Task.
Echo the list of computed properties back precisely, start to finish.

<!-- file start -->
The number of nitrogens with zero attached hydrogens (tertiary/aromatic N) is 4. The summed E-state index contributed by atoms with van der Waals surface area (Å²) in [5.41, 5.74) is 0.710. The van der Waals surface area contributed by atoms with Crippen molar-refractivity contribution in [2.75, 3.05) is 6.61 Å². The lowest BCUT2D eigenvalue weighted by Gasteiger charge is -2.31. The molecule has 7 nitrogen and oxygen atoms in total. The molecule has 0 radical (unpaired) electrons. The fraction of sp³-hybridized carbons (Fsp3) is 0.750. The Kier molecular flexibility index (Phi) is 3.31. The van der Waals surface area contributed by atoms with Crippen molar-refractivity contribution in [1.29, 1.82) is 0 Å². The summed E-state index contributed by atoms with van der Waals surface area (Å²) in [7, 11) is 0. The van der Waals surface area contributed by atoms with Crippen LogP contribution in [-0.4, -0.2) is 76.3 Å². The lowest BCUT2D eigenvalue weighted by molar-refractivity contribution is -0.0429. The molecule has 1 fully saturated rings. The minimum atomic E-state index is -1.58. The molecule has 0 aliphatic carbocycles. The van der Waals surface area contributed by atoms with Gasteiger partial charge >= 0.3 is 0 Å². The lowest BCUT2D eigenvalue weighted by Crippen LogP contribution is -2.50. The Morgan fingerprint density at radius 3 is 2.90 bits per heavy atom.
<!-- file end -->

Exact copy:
The number of nitrogens with zero attached hydrogens (tertiary/aromatic N) is 4. The summed E-state index contributed by atoms with van der Waals surface area (Å²) in [5.41, 5.74) is 0.710. The van der Waals surface area contributed by atoms with Crippen molar-refractivity contribution in [2.75, 3.05) is 6.61 Å². The lowest BCUT2D eigenvalue weighted by Gasteiger charge is -2.31. The molecule has 7 nitrogen and oxygen atoms in total. The molecule has 0 radical (unpaired) electrons. The fraction of sp³-hybridized carbons (Fsp3) is 0.750. The Kier molecular flexibility index (Phi) is 3.31. The van der Waals surface area contributed by atoms with Crippen molar-refractivity contribution in [1.29, 1.82) is 0 Å². The summed E-state index contributed by atoms with van der Waals surface area (Å²) in [7, 11) is 0. The van der Waals surface area contributed by atoms with Crippen LogP contribution in [-0.4, -0.2) is 76.3 Å². The lowest BCUT2D eigenvalue weighted by molar-refractivity contribution is -0.0429. The molecule has 1 fully saturated rings. The minimum atomic E-state index is -1.58. The molecule has 0 aliphatic carbocycles. The van der Waals surface area contributed by atoms with Gasteiger partial charge >= 0.3 is 0 Å². The lowest BCUT2D eigenvalue weighted by Crippen LogP contribution is -2.50. The Morgan fingerprint density at radius 3 is 2.90 bits per heavy atom.